April 4, 2012: Texas Supreme Court Wants Standardized Divorce Forms
According to an article from Austin’s Statesmen.com, Texas’ highest court and advocates representing low-income Texans are on a mission to standardize divorce forms, so that spouses who opt for the do-it-yourself (“pro se divorce”) route for their uncontested divorce can turn an otherwise burdensome, confusing, costly and stressful process into one that makes more sense to everyone.
Currently, Texas is one of only 13 states without standardized divorce forms. Spouses are obliged to buy forms from various 3rd parties, but the courts aren’t obligated to accept them.
However, if the judiciary and advocates have their way, spouses will be able to download standardized divorce forms online at no cost. They’ll only be required to pay a fee once the forms are approved by the courts.
“Texas lawyers give a lot of free legal assistance, and the federal government provides legal organizations to help,” commented Harry Reasoner, head of the Texas Access to Justice Commission, an advocacy group created in 2001 by the Texas Supreme Court. “Even with all that, four-fifths of people that can’t hire a lawyer are turned away because we don’t have enough resources to help.”
That’s a view shared by Wallace Jefferson, chief justice of the Texas Supreme Court, who has written that standardized forms would “provide our poorest citizens access to the rule of law,” and would “increase access to justice and reduce the strain on courts posed by pro se litigants.”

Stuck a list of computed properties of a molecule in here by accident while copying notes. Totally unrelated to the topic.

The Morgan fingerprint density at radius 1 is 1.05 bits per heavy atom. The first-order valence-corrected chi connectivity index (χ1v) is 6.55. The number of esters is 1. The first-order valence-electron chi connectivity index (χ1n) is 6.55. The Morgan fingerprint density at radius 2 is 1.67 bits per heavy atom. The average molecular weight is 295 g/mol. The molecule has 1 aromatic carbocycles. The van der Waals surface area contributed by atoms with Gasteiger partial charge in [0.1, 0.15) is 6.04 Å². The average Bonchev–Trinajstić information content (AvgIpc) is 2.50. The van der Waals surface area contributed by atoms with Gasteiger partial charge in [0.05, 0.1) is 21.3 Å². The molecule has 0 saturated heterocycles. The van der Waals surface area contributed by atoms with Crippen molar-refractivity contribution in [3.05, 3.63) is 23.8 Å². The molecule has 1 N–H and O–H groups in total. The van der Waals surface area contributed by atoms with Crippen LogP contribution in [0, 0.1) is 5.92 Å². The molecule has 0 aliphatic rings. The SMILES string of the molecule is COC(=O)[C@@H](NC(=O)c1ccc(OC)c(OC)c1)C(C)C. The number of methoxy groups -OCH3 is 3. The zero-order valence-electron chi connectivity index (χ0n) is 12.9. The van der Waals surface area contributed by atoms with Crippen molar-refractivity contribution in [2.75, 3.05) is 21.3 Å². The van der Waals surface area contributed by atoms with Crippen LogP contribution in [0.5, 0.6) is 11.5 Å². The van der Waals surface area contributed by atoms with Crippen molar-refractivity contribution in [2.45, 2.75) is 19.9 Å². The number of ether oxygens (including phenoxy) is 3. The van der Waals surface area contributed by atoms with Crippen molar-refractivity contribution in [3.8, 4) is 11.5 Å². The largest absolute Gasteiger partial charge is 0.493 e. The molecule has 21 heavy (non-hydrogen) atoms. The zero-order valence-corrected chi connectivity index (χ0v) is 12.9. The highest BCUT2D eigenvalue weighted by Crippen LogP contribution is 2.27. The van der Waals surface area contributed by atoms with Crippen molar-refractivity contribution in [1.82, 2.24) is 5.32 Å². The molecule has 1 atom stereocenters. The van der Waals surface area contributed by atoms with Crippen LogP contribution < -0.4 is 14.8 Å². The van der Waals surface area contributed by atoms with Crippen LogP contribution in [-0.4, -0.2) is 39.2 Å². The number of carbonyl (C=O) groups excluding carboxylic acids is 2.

However, not everyone in Texas is cheering on the proposed change.
Many of the state’s family lawyers, and the state bar itself, have argued that standardized forms could do more harm than good for individuals and spouses who underestimate the complexity of their divorce – and end up making bad decisions that could haunt them financially and legally.
“At this time we do not believe drafting another set of forms will be helpful,” commented Thomas Ausley, head of the family law council of the Texas state bar. “It’s complicated, and [divorcing people] need help and advice in completing the process.”
Ausley also quickly points out that the issue is not about family lawyers potentially losing business to clients who opt for the DIY route thanks to new standardized forms.
“Money is not an issue for the family law section because almost all the lawyers [provide help to low income clients] for free, anyway,” commented Ausley. “Standardized divorce forms won’t cost me personally or my law firm anything. It’s not applicable here at all.”
The contentious – and game changing – issue is on the agenda for an April 13 meeting of the Texas Supreme Court Advisory Committee, which will pass on their final “yes or no” recommendation to the Texas Supreme Court.